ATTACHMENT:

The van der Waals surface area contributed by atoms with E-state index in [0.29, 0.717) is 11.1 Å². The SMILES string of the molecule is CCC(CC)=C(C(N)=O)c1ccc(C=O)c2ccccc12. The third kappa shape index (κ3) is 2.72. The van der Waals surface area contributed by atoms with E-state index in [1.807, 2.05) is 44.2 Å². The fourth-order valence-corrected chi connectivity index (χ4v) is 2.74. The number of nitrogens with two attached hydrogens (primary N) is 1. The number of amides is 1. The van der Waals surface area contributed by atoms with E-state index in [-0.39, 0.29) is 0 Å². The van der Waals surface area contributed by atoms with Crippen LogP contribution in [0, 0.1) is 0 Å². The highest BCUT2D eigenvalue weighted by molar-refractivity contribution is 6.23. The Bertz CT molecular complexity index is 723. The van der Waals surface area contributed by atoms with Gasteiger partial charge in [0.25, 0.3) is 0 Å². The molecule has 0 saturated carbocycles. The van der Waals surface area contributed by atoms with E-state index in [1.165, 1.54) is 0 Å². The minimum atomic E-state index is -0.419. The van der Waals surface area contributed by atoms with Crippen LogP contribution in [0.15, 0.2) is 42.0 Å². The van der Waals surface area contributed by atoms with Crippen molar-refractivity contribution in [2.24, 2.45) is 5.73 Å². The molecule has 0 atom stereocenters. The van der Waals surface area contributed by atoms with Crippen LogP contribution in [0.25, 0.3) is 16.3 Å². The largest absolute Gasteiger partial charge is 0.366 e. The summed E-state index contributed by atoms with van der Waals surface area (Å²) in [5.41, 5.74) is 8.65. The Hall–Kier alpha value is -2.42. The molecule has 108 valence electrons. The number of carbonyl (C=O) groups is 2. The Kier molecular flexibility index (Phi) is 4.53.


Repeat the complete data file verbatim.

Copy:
The van der Waals surface area contributed by atoms with E-state index in [0.29, 0.717) is 11.1 Å². The SMILES string of the molecule is CCC(CC)=C(C(N)=O)c1ccc(C=O)c2ccccc12. The third kappa shape index (κ3) is 2.72. The van der Waals surface area contributed by atoms with E-state index in [1.807, 2.05) is 44.2 Å². The fourth-order valence-corrected chi connectivity index (χ4v) is 2.74. The number of nitrogens with two attached hydrogens (primary N) is 1. The number of amides is 1. The van der Waals surface area contributed by atoms with E-state index in [-0.39, 0.29) is 0 Å². The van der Waals surface area contributed by atoms with Crippen LogP contribution in [0, 0.1) is 0 Å². The highest BCUT2D eigenvalue weighted by molar-refractivity contribution is 6.23. The Bertz CT molecular complexity index is 723. The van der Waals surface area contributed by atoms with Gasteiger partial charge in [0.25, 0.3) is 0 Å². The molecule has 0 saturated carbocycles. The van der Waals surface area contributed by atoms with E-state index in [1.165, 1.54) is 0 Å². The minimum atomic E-state index is -0.419. The van der Waals surface area contributed by atoms with Crippen LogP contribution in [0.15, 0.2) is 42.0 Å². The van der Waals surface area contributed by atoms with Crippen molar-refractivity contribution in [2.24, 2.45) is 5.73 Å². The molecule has 0 atom stereocenters. The van der Waals surface area contributed by atoms with Crippen LogP contribution in [0.25, 0.3) is 16.3 Å². The largest absolute Gasteiger partial charge is 0.366 e. The summed E-state index contributed by atoms with van der Waals surface area (Å²) in [5.41, 5.74) is 8.65. The Hall–Kier alpha value is -2.42. The molecule has 108 valence electrons. The number of carbonyl (C=O) groups is 2. The Kier molecular flexibility index (Phi) is 4.53.